“Leaders must either invest a reasonable amount of time attending to fears and feelings or squander an unreasonable amount of time trying to manage ineffective and unproductive behavior.” —Dr. Brené Brown
Most leaders assume feedback is negative and angst over how to deliver it so that it creates accountability, without discomfort for themselves. The ultimate challenge is how to deliver feedback, still be liked, “feel nice,” and still create change or learning. Tough conversations require courage. In her book Dare to Lead, Brené Brown, Ph.D., LMSW, included a Leader’s Checklist for giving engaged feedback.
“I’m ready to give feedback when …”
1. … I’m ready to sit next to you rather than across from you. With COVID meetings, this is a metaphor now. The attitude can be symbolic of a power differential or that we view the conversation as adversarial.
2. … I’m willing to put the problem in front of us, instead of between us or sliding it toward you. When this happens, both people can see it from the same perspective, shifting from “you are wrong here” to “there is something that needs to change.” Now the leader is on the employee’s side and helping him or her through the hurdle — rather than just pointing out the problem.
3. … I’m ready to listen, ask questions and accept that I may not fully understand the issue. Strong leaders facilitate conversations by fact-finding from a place of curiosity — not lecturing. They don’t shovel and pile on advice/direction/lessons in a single session. Courageous leaders will dig in, take notes, ask lots of questions. “Here’s what I’m seeing; here’s what I’m making up about what I see. I have a lot of questions. Can you help me understand?”
4. … I’m ready to acknowledge what you do well instead of just picking apart your mistakes. This can be tricky if there is a crisis or a deliverable with a tight timeline not meeting expectations.
5. … I can recognize your strengths and how you can use them to address your challenges. Effective leaders adopt a strengths-based feedback style. They connect individual strengths the employee has not applied in the situation. “One of your greatest strengths is attention to detail. You do sweat the small stuff and it makes a big difference to the team. As I look at this, I don’t see you applying that skill here and we need it now.”
6. … I can hold you accountable without shaming or blaming. We grew up in families with shame and blame as the default methods of feedback. Giving productive and respectful feedback is a skill set we have not learned.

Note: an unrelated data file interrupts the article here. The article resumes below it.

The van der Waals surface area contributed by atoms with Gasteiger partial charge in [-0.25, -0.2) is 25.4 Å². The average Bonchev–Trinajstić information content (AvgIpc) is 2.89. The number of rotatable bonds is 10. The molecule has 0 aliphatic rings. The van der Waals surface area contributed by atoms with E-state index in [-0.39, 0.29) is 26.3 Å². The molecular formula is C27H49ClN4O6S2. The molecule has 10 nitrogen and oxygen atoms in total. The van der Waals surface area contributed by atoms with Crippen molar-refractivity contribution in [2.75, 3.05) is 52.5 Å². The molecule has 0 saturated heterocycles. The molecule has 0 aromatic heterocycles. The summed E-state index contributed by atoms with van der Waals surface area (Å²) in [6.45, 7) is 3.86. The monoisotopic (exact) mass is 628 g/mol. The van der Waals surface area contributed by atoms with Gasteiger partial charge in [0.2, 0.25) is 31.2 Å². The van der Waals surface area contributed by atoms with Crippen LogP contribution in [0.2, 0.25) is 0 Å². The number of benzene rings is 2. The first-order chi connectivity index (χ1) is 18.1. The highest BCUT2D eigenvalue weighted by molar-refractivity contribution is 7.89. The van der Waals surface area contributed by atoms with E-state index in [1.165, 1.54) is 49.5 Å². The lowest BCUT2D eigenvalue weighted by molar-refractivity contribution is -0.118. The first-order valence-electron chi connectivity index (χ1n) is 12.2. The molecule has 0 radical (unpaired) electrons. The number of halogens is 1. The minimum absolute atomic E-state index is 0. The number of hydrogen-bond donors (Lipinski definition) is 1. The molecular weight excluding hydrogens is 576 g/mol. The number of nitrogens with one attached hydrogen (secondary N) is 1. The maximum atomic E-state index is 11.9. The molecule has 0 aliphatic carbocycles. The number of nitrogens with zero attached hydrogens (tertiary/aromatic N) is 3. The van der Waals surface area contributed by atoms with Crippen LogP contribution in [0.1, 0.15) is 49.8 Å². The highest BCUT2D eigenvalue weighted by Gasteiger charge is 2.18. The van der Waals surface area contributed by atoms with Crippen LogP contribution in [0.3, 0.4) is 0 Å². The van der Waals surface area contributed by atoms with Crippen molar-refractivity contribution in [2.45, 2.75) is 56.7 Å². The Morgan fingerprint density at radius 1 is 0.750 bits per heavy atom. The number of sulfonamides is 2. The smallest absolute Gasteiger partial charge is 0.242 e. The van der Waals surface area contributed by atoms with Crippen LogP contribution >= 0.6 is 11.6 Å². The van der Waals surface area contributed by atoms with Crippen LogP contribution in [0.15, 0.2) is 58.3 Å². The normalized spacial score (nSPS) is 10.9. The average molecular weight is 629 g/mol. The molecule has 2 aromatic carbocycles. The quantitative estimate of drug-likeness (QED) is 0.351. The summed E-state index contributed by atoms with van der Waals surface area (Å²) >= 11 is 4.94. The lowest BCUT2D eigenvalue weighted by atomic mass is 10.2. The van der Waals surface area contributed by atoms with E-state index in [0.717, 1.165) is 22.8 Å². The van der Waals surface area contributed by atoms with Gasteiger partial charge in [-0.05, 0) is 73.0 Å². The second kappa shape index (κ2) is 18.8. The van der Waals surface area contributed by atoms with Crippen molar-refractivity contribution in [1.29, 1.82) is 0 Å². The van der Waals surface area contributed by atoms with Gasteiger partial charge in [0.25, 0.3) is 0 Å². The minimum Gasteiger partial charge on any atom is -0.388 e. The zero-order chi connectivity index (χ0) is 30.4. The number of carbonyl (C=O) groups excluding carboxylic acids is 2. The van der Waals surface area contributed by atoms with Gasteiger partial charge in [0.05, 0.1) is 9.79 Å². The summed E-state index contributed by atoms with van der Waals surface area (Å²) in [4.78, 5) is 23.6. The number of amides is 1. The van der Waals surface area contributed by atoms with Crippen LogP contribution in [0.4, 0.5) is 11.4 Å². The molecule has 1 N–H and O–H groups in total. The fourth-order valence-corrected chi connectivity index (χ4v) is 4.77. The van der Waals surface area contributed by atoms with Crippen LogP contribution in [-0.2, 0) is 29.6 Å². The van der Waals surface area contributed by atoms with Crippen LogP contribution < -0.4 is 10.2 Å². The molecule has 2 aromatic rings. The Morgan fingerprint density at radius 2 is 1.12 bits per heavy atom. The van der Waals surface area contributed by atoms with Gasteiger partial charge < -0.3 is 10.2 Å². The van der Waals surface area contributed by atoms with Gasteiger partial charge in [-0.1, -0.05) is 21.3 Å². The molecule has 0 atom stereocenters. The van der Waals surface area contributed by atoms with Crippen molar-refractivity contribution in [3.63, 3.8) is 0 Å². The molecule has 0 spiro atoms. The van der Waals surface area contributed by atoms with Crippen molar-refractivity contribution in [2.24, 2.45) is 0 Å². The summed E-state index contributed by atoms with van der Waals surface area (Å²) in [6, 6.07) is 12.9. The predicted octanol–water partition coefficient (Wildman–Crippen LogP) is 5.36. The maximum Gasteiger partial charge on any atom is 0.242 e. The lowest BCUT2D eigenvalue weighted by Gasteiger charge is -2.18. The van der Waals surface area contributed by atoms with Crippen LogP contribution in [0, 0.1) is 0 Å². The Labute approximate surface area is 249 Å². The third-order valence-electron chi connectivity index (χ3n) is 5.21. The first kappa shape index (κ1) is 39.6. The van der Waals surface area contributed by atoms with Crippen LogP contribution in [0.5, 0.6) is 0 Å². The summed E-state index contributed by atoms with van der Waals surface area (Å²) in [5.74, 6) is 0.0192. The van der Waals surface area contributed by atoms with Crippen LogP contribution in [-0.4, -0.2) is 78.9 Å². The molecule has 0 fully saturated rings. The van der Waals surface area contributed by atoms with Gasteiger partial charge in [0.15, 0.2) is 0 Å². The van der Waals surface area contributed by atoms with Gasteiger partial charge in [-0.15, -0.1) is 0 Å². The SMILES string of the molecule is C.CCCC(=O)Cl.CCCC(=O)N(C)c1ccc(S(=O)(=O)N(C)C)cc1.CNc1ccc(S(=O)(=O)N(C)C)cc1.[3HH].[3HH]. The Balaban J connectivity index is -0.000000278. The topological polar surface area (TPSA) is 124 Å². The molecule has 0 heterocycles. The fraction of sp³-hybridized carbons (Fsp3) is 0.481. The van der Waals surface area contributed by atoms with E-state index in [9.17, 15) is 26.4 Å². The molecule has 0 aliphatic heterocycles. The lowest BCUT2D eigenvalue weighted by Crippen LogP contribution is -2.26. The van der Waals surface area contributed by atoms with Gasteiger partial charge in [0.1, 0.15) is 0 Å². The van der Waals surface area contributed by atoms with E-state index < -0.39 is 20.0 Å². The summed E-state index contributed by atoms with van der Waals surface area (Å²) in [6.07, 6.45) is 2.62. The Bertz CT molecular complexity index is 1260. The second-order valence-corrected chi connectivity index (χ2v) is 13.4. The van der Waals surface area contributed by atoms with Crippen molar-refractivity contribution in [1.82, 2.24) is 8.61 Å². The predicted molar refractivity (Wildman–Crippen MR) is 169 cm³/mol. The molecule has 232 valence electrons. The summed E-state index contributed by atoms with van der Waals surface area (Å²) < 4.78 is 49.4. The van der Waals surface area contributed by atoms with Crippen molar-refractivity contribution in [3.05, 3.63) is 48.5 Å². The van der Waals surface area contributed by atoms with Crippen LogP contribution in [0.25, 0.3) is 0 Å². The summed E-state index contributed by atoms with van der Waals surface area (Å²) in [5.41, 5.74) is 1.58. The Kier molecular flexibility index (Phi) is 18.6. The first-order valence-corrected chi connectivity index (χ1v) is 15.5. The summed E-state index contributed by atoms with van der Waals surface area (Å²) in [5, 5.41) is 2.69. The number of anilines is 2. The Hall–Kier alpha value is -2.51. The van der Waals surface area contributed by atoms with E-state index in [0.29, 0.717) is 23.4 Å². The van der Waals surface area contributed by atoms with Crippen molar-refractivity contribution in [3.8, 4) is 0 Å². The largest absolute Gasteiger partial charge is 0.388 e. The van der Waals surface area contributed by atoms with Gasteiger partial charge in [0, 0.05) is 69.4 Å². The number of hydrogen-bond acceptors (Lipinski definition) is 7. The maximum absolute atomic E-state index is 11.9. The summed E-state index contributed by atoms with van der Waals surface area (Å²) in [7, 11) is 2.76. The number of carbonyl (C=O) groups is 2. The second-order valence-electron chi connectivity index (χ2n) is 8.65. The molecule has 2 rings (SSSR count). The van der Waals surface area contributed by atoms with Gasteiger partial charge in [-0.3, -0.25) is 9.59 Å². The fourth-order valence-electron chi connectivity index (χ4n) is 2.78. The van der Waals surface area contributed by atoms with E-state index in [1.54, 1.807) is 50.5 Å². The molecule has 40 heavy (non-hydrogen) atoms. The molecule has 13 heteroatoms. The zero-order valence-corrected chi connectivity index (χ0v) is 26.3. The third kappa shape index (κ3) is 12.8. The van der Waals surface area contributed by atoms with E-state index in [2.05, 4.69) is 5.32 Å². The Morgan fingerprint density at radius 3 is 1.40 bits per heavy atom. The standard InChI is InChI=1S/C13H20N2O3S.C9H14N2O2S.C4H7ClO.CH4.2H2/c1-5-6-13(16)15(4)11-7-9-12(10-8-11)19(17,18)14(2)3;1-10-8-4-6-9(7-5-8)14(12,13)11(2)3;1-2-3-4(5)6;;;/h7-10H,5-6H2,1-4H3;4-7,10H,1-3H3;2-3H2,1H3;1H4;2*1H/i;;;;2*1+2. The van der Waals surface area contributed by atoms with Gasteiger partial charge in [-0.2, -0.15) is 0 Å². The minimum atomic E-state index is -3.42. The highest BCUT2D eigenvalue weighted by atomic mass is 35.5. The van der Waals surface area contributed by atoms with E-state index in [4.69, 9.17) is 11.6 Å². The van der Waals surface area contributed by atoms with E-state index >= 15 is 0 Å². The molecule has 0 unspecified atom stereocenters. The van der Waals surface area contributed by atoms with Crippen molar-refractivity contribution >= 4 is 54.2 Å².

7. … I’m open to owning my part. If leaders can’t own anything, convinced that they did nothing to contribute to the issue, they are simply not ready to meet. Nothing is ever strictly one-sided.
8. … I can genuinely thank someone for their efforts rather than just criticizing them for their failings. Look for opportunities to call out the good. “I want to share some feedback with you about that call. I think you did a really good job defining the problem to be solved and listening to all the perspectives.”
9. … I can talk about how resolving these challenges will lead to growth and opportunity. Leaders are prepared to talk about what needs to change within the context of productive feedback and career tracking. Knowing how to tie what they are observing to what’s important for the person is key.
10. … I can model the vulnerability and openness that I expect to see from you. To grow feedback receptivity, show up open, curious, vulnerable and full of questions. A meeting that begins with a guarded defensive leader who is ready to prove they are right with some kickass hard feedback will be met in a matching defensive, guarded posture by the recipient.
11. … I am aware of power dynamics, implicit bias and stereotypes. The closer you are to privilege (white, male, straight, etc.) the harder you must work to acknowledge and see how bias could factor into the feedback conversation. Brave leaders will ask about it.
Ken Blanchard, author of The One Minute Manager, shared that catching people doing things right is more powerful than always highlighting mistakes. Parents know messages will stick if delivered with reinforcing praise — much more than shaming, blaming or pointing out what’s wrong. The same is true with teams. Courageous feedback is about balancing the messages — with all of them being direct, clear and kind. Unclear is unkind.
After 40 years as president of her print and marketing company, Eileen Rogers’ encore career is now as a leadership coach and business advisor through her company One Creative View. She is a seasoned and accomplished entrepreneur and recognized community leader who is fiercely passionate about supporting and growing more vulnerable and courageous leaders. She is a certified Dare to Lead™ facilitator, Integrative Enneagram practitioner and executive coach.